I can’t believe I’m writing this.

But Julia and I are moving to LA. There — I said it.

We thought we’d never leave New York, and we surely never thought of moving to LA — that is, until we visited a couple weeks ago. The world has its way of throwing surprises, and we will soon be residences of the Venice area.

It’s bittersweet, we love New York. Many of our friends are here, and those who are not visit often, because it’s New York. For years we dreamed of moving here. We finally did four years ago, and it’s lived up to its legacy. Please allow me to try to capture just a little bit of the past four years here as a record, I’m feeling nostalgic (and a bit choked up) already.

NYC is our neighborhood

There is no way to express what NY means to me. Even after four years I barely know her, but I am happy to have been able to call this city home. The towering monuments here merely exist to support the people, and the people are amazing. All of the following would be meaningless if it were not for the friends we’ve met along the way.

Our first night in town, we watched the Macy’s 4th of July fireworks show on the Hudson with friends. When I was on the local news to talk about my Emoji Daydream project, it was filmed at NBC’s studios at Rockefeller Center. I learned that it’s hard to tell what is art and what is not when walking around Chelsea, becuase everything is amazing. We went to Madison Square Garden for the world championship bull riding, and another time to see Leonard Cohen.


One time Julia and I led a group of 30 people on a 5 mile photo walk around the city that ended in an all you can eat/drink Italian meal under the Williamsburg Bridge. When family visited, we took them to the top of the Empire State Building or a sail on the Hudson to view the Statue of Liberty. When I worked in DUMBO for over three years, I walked under the Manhattan Bridge at least twice a day, and would often walk to the middle of the Brooklyn Bridge and back on my lunch break just to clear my head. I once ran a loop (in the rain) to Manhattan and back, across the Manhattan Bridge and back on the Brooklyn Bridge. We often find ourselves near the High Line after a rain or just before dusk when it’s empty, and get to enjoy it as if it belonged only to us.

We once, somewhat randomly and at the last minute, were able to see Hal Willner perform Ginsberg poetry accompanied by Philip Glass on piano in a packed corner room arts space in the East Village. Our local wine merchant for nearly four years was a Polish expatriate named Adam who, with 12 of his friends, was allowed into this country by President Reagan himself, and there is a book written about it. We live one block from the best New York pizza I’ve ever had, and I’m “a local” there. We joined thousands of people to protest police brutality, as well as marched in the Millions March NYC with 30,000 other New Yorkers. The list goes on…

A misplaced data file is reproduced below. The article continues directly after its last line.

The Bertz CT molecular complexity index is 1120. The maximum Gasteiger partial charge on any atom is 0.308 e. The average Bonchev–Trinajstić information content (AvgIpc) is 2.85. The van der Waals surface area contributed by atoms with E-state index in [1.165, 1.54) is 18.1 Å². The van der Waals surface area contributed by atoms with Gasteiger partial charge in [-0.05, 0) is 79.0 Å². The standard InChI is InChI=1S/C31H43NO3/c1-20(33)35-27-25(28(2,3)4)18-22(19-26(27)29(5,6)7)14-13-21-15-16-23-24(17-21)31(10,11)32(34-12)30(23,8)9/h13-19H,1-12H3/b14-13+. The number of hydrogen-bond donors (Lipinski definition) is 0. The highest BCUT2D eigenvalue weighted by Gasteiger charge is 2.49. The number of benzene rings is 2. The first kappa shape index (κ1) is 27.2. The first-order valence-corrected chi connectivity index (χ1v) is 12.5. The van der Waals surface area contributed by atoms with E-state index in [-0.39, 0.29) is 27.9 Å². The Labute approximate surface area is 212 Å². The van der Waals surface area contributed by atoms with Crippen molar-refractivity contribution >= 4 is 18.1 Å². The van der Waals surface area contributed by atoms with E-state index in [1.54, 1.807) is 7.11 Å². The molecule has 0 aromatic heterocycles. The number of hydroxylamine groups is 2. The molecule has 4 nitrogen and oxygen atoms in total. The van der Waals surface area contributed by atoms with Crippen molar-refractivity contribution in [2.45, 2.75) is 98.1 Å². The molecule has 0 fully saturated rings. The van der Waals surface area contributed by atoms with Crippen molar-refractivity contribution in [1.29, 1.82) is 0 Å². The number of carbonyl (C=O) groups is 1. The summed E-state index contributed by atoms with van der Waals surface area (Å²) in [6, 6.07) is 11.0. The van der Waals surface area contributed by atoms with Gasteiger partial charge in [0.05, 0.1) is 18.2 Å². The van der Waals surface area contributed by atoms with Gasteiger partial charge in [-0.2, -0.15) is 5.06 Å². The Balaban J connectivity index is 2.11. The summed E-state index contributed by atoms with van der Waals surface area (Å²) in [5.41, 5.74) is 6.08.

I’m originally from Wyoming, where the nearest monument is a big rock named after the animal it kinda used to look like before it was weathered down. I don’t take New York or its people for granted for one second.

Natural events

We survived two major hurricanes, an earthquake, and embarassingly weak snowmageddon, and a tornado. Funny story about the earthquake: I was playing foosball with some friends in the Big Spaceship kitchen, we were getting pretty heated — yelling and laughing — when someone came in and said, “You guys caused an earthquake!” We apologized for being too loud when she clarified, “No, really, there was an earthquake!” Oh!


The work

I made a lot of work outside of my day job over the past four years. As you may know, I took a photo of the Kentile Floors (#dailykentile on Instagram) sign almost every day for about 3.5 years, until it was finally removed from its towering perch over the Gowanus area. Once it was gone I started making the series that became Emoji Daydream (#emojidaydream on Instagram). And throughout the entire four years, I posted unmistakably Brooklyn scenes to Instagram with the hashtag #bkomg. I was happy to see all three hashtags adopted by others, and #bkomg even has its own site, thanks to my friend Stacey Mulcahy.

I was also very fortunate to show three of my paper collages alongside the works of Milton Glaser, Debbie Millman, my dear friend Paul Soulellis, and a bunch of other great artists. (more info here)

I’m interested to see how LA will change my work. Most of what I’ve made in NY has been in transit with my iPhone. Since I will be biking to work in LA, I won’t have that down time. Perhaps I’ll be able to give my computer-based side projects their due time. I will say though, I’ve made more art with my iPhone than any other thing ever.

What we’ll be doing

So what brings us to LA? Well, Julia has some great photo opportunities and will continue to travel and freelance (you can hire her here), and I took a new job. I’m joing Deutsch as Creative Director, Digital Platforms.

It’s incredibly exciting and deeply saddening at the same time. I’ve moved around my entire life, and it never gets easier to say goodbye to a place and its people, which is why we named this post “BRB, NYC”. We’ll be back. If not to move here, at least to visit as often as possible.

Keep shining,

Team Parris


(Pictured at top is a photo of me and Julia’s shadows on the toxic yet charming Gowanus Canal.)